Sunday, December 8, 2019

Kono's Coaching Clinic - Bill Penner (1972)


Courtesy of Liam Tweed


First, here's an interesting, in depth post by Gwen Sisto on weightlifting shoes:


No, really, there's some interesting observations there . . . 




 Click to ENLARGE

Check out her blog for a lot more very cool stuff! 









By the left: 
Vic Boff, Harry Greenstein (son of The Mighty Atom)
Tommy Kono, Steve Stanko (seated)
Norbert Schemansky, Joe Greenstein (The Mighty Atom)
and Leah Greenstein, Atom's wife.







On Friday, June 9th, before the two days of lifting at the Senior Nationals, Tommy Kono presented a weightlifting clinic. It was fairly well attended and was quite interesting, as Tommy had recently returned from the European Championships held in Romania.

Since this was the day before the beginning of the national championships, Tommy started off his remarks with things he thought might help those who would be competing in the nest two days of lifting. Although this is certainly not official, I would say that the majority of those present at the clinic were not those who were to be competing on the next two days. Does this say anything? Perhaps. I'll let you be the judge.

Tommy's opening remarks were directed at the knotty problem (sometimes) of making weight for your bodyweight class. For Supers this hardly ever poses a problem, but for those poor souls in a lower bodyweight class, it can prove to be quite sticky at times. First of all, it was brought out that a lifter should monitor his bodyweight for at least a few days before the contest.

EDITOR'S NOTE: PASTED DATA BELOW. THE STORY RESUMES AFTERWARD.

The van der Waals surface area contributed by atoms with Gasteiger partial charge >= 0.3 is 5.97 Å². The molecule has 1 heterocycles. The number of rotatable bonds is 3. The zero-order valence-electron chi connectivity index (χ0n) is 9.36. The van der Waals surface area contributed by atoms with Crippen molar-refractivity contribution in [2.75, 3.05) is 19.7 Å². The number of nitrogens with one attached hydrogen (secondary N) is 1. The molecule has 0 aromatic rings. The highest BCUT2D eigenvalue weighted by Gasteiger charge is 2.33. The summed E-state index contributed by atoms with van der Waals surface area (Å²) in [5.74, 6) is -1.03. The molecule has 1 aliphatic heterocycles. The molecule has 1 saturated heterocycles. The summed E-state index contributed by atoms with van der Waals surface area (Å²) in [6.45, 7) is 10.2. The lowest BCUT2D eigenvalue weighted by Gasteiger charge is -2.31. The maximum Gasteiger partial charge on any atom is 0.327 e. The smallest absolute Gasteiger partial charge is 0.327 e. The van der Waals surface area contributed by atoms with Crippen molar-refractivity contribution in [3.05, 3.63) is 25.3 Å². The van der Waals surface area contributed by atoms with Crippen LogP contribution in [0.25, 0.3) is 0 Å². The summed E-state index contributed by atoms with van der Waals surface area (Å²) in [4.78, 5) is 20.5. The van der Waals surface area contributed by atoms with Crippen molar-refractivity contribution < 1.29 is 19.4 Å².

Note: Tommy Kono set World Records in four weight classes. 

This matter of making weight should definitely NOT be something that becomes a concern only on the day of the contest. Even if you are close to the limit and have not had trouble making weight in the past, it would be wise to at least glance at your weight the few days before the contest. This enables one to lose weight (if necessary) over a period of several days rather than all on one day. Losing many pounds on the day of the contest can prove to be quite enervating. This enervation CAN and DOES result in lower-than-maximum totals. 

Another item to remember in regard to making weight is to NOT assume that the scales you are using will be identical with the ones used to weigh in. So, just to be safe, Tommy advised that a lifter strive for a weight slightly under the limit to allow for a possible difference in calibration of the two scales. You might say, "Well, the scales should be exact." Yes, this would be desirable, but we live in an imperfect world and it appears that it will stay that way for some time to come. So, just to be safe, try to be just slightly under the limit. It may very possibly save you from the traumatic experience of finding that you are overweight and have only 15 minutes to lose the necessary weight. This can be very exasperating, to say the least.